Shaarli: a good migration target from Pinboard

To make a long story short, Pinboard owner Maciej Ceglowski milkshake-ducked himself with bizarre and out-of-nowhere hair-splitting regarding whether JK Rowling is a TERF. I have too many trans and non-binary people in my life to give my money willingly to someone like that. So I was suddenly, unexpectedly, and unhappily in the market for a new linkspam tool.

A quick recap of my user story: I keep (not to say “hoard”) links because I build readings for course syllabi out of them. I also share tag-based URLs with students and colleagues when inspiration strikes. New links get shunted to my Mastodon account, since apparently some folks find that useful. I need my linkspam tool to handle a LOT of links, give me a reasonably fast link-add mechanism, produce an RSS feed, let me combine tags (ideally with search) into a filtered linklist and share the resulting URL with others, and let me build such URLs from memory based on my knowledge of my own tag use.

I tried LinkAce first. I can say in its favor that it can be run on CPanel-enabled shared hosting, though I wouldn’t call it exactly easy to install. (I did manage it, and I’m a terrible awful useless sysadmin, so yeah.) I can say little else in its favor—it’s painfully slow, its link-add page is almost as infuriating as Raindrop’s (the tag lookup is just deadly bad), and it doesn’t have combined-tag filters or intelligible URLs. I have hopes for it, but as-is, I can’t make it work for what I need. To add insult to injury, its HTML export (in the de facto exchange format for link tools) wouldn’t work for me.

I was scared off Shaarli at first because of the documentation’s exhaustive list of server prerequisites and incantations. I shouldn’t have been! It installed quite easily on my webhost! Let’s say you want your Shaarli to live on the web at, and in a folder named “linkspam” on your webhost.

  1. In CPanel, make the subdomain, and point it to your linkspam folder. (Currently this is done via CPanel’s “Subdomains” menu item, but apparently this functionality is being moved to “Domains” shortly.)
  2. Go to CPanel’s “Domains” menu item and toggle “Force HTTPS Redirect” on for (Do it for all your other domains and subdomains while you’re at it. I’d missed a couple of mine!)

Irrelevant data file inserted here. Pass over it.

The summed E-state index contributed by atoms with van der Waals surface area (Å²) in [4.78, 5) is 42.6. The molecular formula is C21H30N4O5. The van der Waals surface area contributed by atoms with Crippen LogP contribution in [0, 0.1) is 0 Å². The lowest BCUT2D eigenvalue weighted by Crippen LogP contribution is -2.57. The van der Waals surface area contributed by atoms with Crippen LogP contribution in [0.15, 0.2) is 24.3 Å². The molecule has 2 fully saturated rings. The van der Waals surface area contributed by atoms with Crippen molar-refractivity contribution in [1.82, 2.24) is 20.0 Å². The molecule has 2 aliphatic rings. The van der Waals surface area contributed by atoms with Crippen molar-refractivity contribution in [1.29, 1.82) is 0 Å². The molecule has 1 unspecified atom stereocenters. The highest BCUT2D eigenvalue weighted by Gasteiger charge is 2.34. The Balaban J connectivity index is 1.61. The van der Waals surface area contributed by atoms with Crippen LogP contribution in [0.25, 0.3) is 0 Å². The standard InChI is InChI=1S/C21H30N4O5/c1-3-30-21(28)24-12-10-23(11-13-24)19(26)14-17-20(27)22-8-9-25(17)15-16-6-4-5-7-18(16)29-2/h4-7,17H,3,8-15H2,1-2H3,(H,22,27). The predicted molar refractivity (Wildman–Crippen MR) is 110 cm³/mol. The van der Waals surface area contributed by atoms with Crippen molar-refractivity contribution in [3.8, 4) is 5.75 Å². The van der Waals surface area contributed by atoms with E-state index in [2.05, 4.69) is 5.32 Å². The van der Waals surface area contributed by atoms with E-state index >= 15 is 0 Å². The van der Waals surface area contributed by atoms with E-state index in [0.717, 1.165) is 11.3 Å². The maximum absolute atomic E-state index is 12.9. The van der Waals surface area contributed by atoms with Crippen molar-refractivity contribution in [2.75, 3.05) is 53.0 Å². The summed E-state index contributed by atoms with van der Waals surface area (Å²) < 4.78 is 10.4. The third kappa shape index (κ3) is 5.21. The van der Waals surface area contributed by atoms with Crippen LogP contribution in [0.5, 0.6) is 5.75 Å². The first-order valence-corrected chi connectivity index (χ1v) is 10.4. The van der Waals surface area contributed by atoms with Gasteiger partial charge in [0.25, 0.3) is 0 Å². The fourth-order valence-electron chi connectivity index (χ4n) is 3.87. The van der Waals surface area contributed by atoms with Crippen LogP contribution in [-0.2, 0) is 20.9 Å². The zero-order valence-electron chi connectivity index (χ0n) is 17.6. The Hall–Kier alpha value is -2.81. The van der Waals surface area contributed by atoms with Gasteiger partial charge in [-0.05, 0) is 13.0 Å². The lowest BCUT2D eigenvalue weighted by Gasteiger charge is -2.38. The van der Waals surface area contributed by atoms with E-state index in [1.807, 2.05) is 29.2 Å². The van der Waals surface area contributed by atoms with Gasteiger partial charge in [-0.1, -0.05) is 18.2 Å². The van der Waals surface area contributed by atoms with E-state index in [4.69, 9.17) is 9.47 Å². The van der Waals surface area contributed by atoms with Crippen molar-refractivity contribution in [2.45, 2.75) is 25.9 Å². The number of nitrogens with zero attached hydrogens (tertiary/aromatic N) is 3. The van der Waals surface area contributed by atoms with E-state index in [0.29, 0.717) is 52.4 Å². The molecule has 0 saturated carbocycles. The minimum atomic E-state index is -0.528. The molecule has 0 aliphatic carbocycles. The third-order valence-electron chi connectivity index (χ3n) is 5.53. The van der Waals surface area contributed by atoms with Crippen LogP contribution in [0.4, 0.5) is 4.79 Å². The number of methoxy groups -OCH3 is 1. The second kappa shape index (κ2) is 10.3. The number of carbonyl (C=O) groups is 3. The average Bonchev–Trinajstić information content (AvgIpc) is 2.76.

3. Download the .zip file for the latest Shaarli release.
  4. Use CPanel’s File Manager (or SFTP, if you’re so inclined) to upload the .zip file to the folder one level up from your linkspam folder. (Trust me, okay?)
  5. In File Manager, delete your empty linkspam folder. (No, really, trust me!)
  6. Choose the Terminal menu item in CPanel. You’re in your home directory; if you need to, cd to the folder you put the .zip file in. Now type unzip sh and hit your tab key, which should autocomplete the filename for the Shaarli .zip file. Hit return.
  7. Go back to File Manager. Reload it. Find a folder named Shaarli, and rename it to linkspam. (Now you see where I was going with this! You could also do this in the Terminal with mv Shaarli linkspam.)
  8. Go to in your browser, and finish setup.

And that should be it. (On my to-do list: setting up an automatic backup for Shaarli’s “data” directory. Pretty sure I can do this directly in CPanel, via cron if necessary.)

I don’t have time for a full Shaarli report card, but here are a few things I’ve noticed in the couple of hours I’ve had it running:

  • Text search can be combined with tag filtering, which Raindrop can do but Pinboard can’t. Nifty, though it’d be more elegant with just one search bar and a parseable text trigger (probably #) for tags, as Raindrop does.
  • I don’t love Shaarli’s URLs—everything is query parameters—but I can live with them. They definitely copy-and-paste cleanly, unlike Raindrop’s or LinkAce’s, and the components are memorizable.
  • Bookmarklet is a tiny bit slow to load, but so was Pinboard’s sometimes; I can live with it. Bookmark entry is a breeze; Shaarli does not do LinkAce’s horrible horrible real-time(-ish) tag lookup.
  • OH MY GOSH, SEARCH OPERATORS! Phrase searching, minus-ing, wildcards! I will enjoy getting to know these.
  • The Wayback Machine integration is clever and useful, and will save me some time during syllabus construction. (Sometimes irreplaceable links 404.)
  • Shaarli could really use some CSS love. Maybe if I locate some spare time. One thing I would immediately do is get rid of the little tag icon next to tags. It’s purest visual clutter, but a simple display:none will take care of it.
  • What the hell is that QR code thing doing there, and why can’t I get rid of it?! Minor nit, it’s not all that obtrusive, but ugh.
  • I haven’t checked into its add-ons yet, but there seems to be a flourishing community, so I will.

So yeah, Shaarli is solid and useful and does what I need it to, and is not profiting any milkshake ducks. Fancy and pretty I don’t actually need. As for my Pinboard, I’m leaving it up for a bit until I’ve weaned my various syllabi and course assignments off it, and then it will go away.